On June 7th the U.K band Bastille continued their tour for their latest album at Terminal 5.
The album is called Give Me the Future, released via Republic Records. Give Me The Future was built around the single Shut the Lights Off which has garnered around five million global streams. Bastille’s sound is highly synthetic, with references to disco and pop. They frequently employ synthetic choirs and voice boxes, which give their vocals a layered and electronic quality.
Bastille creates dreamscapes with their sound and aesthetic and Give Me The Future takes this even further. The future that Bastille paints is dreamy and intense, but undeniably optimistic. The album speaks to our collective experience dealing with a worldwide pandemic and the uncertainty surrounding the future. Give Me The Future represents a hopeful outlook with a focus on human connection. The album lives in a hopeful, futuristic, and virtual dreamscape.
Bastille has partnered with a company called Future inc. which gives users the opportunity to experience their dreams virtually. Future inc. contributed to the visuals for the tour. Bastille performed with Future inc’s convulsing dreamscape in the background. Terminal 5 is a perfect venue for multi-sensory, all encompassing performances. While Bastille performed, the background shifted through abstract images keeping pace and intensifying with the music.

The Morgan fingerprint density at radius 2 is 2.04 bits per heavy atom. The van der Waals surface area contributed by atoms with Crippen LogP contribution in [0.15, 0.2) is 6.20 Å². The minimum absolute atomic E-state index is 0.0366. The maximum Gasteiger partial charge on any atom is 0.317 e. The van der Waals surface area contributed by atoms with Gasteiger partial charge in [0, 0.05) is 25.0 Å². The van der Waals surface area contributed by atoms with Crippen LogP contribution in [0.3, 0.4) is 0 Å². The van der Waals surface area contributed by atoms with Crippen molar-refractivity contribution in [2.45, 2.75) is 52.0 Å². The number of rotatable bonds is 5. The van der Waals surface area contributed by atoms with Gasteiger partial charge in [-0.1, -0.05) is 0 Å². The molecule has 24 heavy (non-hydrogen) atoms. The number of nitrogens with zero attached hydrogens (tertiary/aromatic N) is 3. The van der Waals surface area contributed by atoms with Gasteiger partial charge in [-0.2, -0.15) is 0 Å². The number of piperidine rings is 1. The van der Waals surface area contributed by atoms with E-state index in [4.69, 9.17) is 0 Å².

Despite my aversion to synthetic pop and to music events that are so overwhelmingly white, I found myself enjoying Bastille’s sound. The techno dreamscape felt a little corny, but not every aesthetic is for everyone. Bastille has writing credits all across the music industry and it’s clear that they are talented musicians carving out a unique sound that is not only appreciated by their fans but by other musicians. I respect any artist that dares to be hopeful, and Bastille is both hopeful and different.